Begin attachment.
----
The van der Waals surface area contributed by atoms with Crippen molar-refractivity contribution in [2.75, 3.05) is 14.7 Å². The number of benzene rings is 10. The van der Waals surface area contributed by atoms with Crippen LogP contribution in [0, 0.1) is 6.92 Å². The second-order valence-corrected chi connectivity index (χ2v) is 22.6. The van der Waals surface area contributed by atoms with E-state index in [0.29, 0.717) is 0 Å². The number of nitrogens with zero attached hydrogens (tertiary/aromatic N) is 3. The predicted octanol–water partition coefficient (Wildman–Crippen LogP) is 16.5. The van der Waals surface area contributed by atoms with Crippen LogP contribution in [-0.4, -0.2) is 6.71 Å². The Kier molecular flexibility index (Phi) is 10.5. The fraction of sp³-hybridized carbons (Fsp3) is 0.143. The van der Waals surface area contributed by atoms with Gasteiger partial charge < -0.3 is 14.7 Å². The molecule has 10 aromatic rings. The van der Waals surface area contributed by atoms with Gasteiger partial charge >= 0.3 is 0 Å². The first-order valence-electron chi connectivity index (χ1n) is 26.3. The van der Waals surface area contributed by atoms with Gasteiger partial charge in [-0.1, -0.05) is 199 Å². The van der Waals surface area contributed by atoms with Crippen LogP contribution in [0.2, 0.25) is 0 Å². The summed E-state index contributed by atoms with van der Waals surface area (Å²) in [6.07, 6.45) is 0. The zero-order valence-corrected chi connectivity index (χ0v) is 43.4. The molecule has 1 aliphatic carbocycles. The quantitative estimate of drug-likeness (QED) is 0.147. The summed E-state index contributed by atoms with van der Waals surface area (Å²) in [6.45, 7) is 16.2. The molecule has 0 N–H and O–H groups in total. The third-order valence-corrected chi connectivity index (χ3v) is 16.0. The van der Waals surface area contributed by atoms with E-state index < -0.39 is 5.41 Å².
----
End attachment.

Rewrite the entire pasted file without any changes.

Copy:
The van der Waals surface area contributed by atoms with Crippen molar-refractivity contribution in [2.75, 3.05) is 14.7 Å². The number of benzene rings is 10. The van der Waals surface area contributed by atoms with Crippen LogP contribution in [0, 0.1) is 6.92 Å². The second-order valence-corrected chi connectivity index (χ2v) is 22.6. The van der Waals surface area contributed by atoms with E-state index in [0.29, 0.717) is 0 Å². The number of nitrogens with zero attached hydrogens (tertiary/aromatic N) is 3. The predicted octanol–water partition coefficient (Wildman–Crippen LogP) is 16.5. The van der Waals surface area contributed by atoms with Crippen LogP contribution in [-0.4, -0.2) is 6.71 Å². The Kier molecular flexibility index (Phi) is 10.5. The fraction of sp³-hybridized carbons (Fsp3) is 0.143. The van der Waals surface area contributed by atoms with Gasteiger partial charge < -0.3 is 14.7 Å². The molecule has 10 aromatic rings. The van der Waals surface area contributed by atoms with Gasteiger partial charge >= 0.3 is 0 Å². The first-order valence-electron chi connectivity index (χ1n) is 26.3. The van der Waals surface area contributed by atoms with Gasteiger partial charge in [-0.1, -0.05) is 199 Å². The van der Waals surface area contributed by atoms with Crippen LogP contribution in [0.2, 0.25) is 0 Å². The summed E-state index contributed by atoms with van der Waals surface area (Å²) in [6.07, 6.45) is 0. The zero-order valence-corrected chi connectivity index (χ0v) is 43.4. The molecule has 1 aliphatic carbocycles. The quantitative estimate of drug-likeness (QED) is 0.147. The summed E-state index contributed by atoms with van der Waals surface area (Å²) in [6.45, 7) is 16.2. The molecule has 0 N–H and O–H groups in total. The third-order valence-corrected chi connectivity index (χ3v) is 16.0. The van der Waals surface area contributed by atoms with E-state index < -0.39 is 5.41 Å².